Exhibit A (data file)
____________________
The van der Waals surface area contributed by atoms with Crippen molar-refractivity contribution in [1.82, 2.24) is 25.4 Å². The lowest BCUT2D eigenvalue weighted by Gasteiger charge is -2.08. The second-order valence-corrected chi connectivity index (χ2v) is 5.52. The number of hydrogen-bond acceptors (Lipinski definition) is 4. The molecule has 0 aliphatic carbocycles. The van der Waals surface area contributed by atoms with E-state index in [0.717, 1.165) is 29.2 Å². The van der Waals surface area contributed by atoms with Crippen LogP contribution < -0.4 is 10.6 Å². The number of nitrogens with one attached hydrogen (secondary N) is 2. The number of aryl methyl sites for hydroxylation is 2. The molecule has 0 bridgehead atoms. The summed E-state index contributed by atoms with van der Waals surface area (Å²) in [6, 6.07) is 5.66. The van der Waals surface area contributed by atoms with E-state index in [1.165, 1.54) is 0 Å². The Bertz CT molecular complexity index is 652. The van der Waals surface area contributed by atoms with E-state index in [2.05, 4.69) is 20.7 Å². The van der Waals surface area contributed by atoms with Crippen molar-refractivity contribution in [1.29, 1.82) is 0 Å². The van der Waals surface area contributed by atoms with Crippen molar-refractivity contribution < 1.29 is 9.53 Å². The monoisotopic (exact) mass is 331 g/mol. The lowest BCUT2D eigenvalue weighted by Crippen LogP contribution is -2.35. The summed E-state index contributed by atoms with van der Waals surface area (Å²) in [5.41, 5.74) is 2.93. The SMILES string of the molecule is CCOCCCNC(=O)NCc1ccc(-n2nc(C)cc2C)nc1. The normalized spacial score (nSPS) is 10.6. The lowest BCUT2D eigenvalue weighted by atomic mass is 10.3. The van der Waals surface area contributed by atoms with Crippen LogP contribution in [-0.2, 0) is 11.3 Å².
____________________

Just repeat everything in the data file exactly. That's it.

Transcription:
The van der Waals surface area contributed by atoms with Crippen molar-refractivity contribution in [1.82, 2.24) is 25.4 Å². The lowest BCUT2D eigenvalue weighted by Gasteiger charge is -2.08. The second-order valence-corrected chi connectivity index (χ2v) is 5.52. The number of hydrogen-bond acceptors (Lipinski definition) is 4. The molecule has 0 aliphatic carbocycles. The van der Waals surface area contributed by atoms with E-state index in [0.717, 1.165) is 29.2 Å². The van der Waals surface area contributed by atoms with Crippen LogP contribution < -0.4 is 10.6 Å². The number of nitrogens with one attached hydrogen (secondary N) is 2. The number of aryl methyl sites for hydroxylation is 2. The molecule has 0 bridgehead atoms. The summed E-state index contributed by atoms with van der Waals surface area (Å²) in [6, 6.07) is 5.66. The van der Waals surface area contributed by atoms with E-state index in [1.165, 1.54) is 0 Å². The Bertz CT molecular complexity index is 652. The van der Waals surface area contributed by atoms with E-state index in [2.05, 4.69) is 20.7 Å². The van der Waals surface area contributed by atoms with Crippen molar-refractivity contribution in [1.29, 1.82) is 0 Å². The van der Waals surface area contributed by atoms with Crippen molar-refractivity contribution < 1.29 is 9.53 Å². The monoisotopic (exact) mass is 331 g/mol. The lowest BCUT2D eigenvalue weighted by Crippen LogP contribution is -2.35. The summed E-state index contributed by atoms with van der Waals surface area (Å²) in [5.41, 5.74) is 2.93. The SMILES string of the molecule is CCOCCCNC(=O)NCc1ccc(-n2nc(C)cc2C)nc1. The normalized spacial score (nSPS) is 10.6. The lowest BCUT2D eigenvalue weighted by atomic mass is 10.3. The van der Waals surface area contributed by atoms with Crippen LogP contribution in [-0.2, 0) is 11.3 Å².